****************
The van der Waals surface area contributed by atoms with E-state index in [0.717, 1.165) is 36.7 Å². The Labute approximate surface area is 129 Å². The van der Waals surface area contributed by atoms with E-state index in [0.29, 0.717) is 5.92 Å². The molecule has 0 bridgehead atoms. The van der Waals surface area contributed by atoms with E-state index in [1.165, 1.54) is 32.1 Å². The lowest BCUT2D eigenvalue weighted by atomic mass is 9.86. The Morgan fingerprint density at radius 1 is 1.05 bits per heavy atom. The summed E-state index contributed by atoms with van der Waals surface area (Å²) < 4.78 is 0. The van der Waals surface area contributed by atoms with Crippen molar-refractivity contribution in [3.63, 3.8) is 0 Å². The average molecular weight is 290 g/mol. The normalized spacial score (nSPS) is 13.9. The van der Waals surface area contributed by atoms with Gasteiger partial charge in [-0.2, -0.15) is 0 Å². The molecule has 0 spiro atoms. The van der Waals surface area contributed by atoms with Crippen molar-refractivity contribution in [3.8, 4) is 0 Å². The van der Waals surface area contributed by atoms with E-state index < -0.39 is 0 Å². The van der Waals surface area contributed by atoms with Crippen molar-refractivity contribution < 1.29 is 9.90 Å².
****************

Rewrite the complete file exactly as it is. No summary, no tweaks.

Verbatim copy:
The van der Waals surface area contributed by atoms with E-state index in [0.717, 1.165) is 36.7 Å². The Labute approximate surface area is 129 Å². The van der Waals surface area contributed by atoms with E-state index in [0.29, 0.717) is 5.92 Å². The molecule has 0 bridgehead atoms. The van der Waals surface area contributed by atoms with E-state index in [1.165, 1.54) is 32.1 Å². The lowest BCUT2D eigenvalue weighted by atomic mass is 9.86. The Morgan fingerprint density at radius 1 is 1.05 bits per heavy atom. The summed E-state index contributed by atoms with van der Waals surface area (Å²) < 4.78 is 0. The van der Waals surface area contributed by atoms with Crippen molar-refractivity contribution in [3.63, 3.8) is 0 Å². The average molecular weight is 290 g/mol. The normalized spacial score (nSPS) is 13.9. The van der Waals surface area contributed by atoms with Gasteiger partial charge in [-0.2, -0.15) is 0 Å². The molecule has 0 spiro atoms. The van der Waals surface area contributed by atoms with Crippen molar-refractivity contribution in [3.8, 4) is 0 Å². The van der Waals surface area contributed by atoms with E-state index < -0.39 is 0 Å². The van der Waals surface area contributed by atoms with Crippen molar-refractivity contribution < 1.29 is 9.90 Å².